This mind shift/soul shift, started 28 years ago, has taken many forms, but always toward the more positive.  The more I began to realize that my life was mine, but now had a deeper commitment to it because of a child, I felt more in control of myself because now I had to think of more than just myself.  I was truly a co-create with God!  Now it took awhile to come to that realization and understanding of it’s power in my life; something I have much clearer vision on now that I am on the other side of mothering: mothering our adult children, mothering other younger moms on this journey, but still a revelation to true spiritual-emotional power.

Motherhood/mothering is a strong commitment to life, my life, my child(ren)’s life.   It was a stronger understanding that now I was a mother; a mother that has journeyed through issues and attitudes about myself and my thoughts on motherhood.  Motherhood is where I both lost and AM finding God.  Motherhood is where I am finding myself, realize that I am a powerful spiritual person, that I am a Daughter of God, Priest, Prophet and Queen!  Through mothering and the modeling that is inherent to it, I am working toward creating a healthier, stronger, wiser me…the me, the mother, God has called me to be; all those years ago..even though I didn’t understand it clearly…then.

Knowing the Spirit of Your Child Through Song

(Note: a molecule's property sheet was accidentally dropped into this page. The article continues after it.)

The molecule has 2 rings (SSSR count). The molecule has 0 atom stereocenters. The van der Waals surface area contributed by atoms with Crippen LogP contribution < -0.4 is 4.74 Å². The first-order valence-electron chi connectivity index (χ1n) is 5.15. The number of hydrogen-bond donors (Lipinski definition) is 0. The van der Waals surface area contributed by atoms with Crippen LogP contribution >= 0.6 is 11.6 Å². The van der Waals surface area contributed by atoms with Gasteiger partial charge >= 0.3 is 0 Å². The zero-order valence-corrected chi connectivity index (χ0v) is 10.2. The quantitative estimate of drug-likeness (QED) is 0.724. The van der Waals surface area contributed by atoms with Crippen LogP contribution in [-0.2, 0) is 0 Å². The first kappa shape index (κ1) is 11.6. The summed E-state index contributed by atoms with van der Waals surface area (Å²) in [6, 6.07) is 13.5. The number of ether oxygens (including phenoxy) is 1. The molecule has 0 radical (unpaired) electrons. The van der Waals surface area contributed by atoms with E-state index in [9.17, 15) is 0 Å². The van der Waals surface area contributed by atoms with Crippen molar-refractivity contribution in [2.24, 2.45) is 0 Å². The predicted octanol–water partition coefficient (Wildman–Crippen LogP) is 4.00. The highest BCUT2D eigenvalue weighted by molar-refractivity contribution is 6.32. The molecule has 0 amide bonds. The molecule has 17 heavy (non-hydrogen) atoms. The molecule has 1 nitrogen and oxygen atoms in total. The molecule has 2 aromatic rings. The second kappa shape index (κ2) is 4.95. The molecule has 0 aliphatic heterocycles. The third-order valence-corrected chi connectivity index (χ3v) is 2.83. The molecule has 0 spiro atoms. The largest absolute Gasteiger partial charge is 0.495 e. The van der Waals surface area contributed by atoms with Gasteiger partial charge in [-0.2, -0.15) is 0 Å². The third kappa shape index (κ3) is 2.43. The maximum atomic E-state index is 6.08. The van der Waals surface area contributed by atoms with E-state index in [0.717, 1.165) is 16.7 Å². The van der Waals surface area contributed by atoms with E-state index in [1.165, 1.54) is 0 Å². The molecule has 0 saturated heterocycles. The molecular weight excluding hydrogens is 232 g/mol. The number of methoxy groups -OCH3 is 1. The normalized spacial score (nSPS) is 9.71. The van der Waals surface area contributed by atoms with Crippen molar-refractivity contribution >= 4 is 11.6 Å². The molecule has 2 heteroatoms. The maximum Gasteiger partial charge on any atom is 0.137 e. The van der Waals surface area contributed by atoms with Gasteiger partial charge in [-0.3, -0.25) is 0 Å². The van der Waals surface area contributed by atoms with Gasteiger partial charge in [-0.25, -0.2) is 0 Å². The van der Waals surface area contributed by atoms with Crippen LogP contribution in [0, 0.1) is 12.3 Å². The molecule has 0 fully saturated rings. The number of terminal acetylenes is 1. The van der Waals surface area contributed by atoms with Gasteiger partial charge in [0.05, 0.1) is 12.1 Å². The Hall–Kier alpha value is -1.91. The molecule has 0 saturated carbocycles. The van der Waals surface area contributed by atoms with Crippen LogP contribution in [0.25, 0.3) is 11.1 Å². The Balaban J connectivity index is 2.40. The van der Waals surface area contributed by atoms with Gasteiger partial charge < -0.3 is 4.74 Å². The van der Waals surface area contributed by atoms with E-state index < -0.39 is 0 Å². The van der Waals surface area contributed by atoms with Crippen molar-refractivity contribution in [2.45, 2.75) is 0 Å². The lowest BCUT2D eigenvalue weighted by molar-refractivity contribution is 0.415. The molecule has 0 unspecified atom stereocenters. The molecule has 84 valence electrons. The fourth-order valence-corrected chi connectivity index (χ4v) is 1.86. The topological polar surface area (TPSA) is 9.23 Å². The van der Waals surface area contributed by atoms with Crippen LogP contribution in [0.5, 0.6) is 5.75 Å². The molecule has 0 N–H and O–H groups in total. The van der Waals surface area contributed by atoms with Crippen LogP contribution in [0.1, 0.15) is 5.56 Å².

here is a tribe in Africa where the birth date of a child is counted not from when they were born, nor from when they are conceived but from the day that the child was a thought in its mother’s mind. And when a woman decides that she will have a child, she goes off and sits under a tree, by herself, and she listens until she can hear the song of the child that wants to come. And after she’s heard the song of this child, she comes back to the man who will be the child’s father, and teaches it to him. And then, when they make love to physically conceive the child, some of that time they sing the song of the child, as a way to invite it.And then, when the mother is pregnant, the mother teaches that child’s song to the midwives and the old women of the village, so that when the child is born, the old women and the people around her sing the child’s song to welcome it. And then, as the child grows up, the other villagers are taught the child’s song. If the child falls, or hurts its knee, someone picks it up and sings its song to it. Or perhaps the child does something wonderful, or goes through the rites of puberty, then as a way of honoring this person, the people of the village sing his or her song.In the African tribe there is one other occasion upon which the villagers sing to the child. If at any time during his or her life, the person commits a crime or aberrant social act, the individual is called to the center of the village and the people in the community form a circle around them. Then they sing their song to them.The tribe recognizes that the correction for antisocial behavior is not punishment; it is love and the remembrance of identity. When you recognize your own song, you have no desire or need to do anything that would hurt another.And it goes this way through their life. In marriage, the songs are sung, together. And finally, when this child is lying in bed, ready to die, all the villagers know his or her song, and they sing—for the last time—the song to that person.You may not have grown up in an African tribe that sings your song to you at crucial life transitions, but life is always reminding you when you are in tune with yourself and when you are not. When you feel good, what you are doing matches your song, and when you feel awful, it doesn’t. In the end, we shall all recognize our song and sing it well. You may feel a little warbly at the moment, but so have all the great singers. Just keep singing and you’ll find your way home.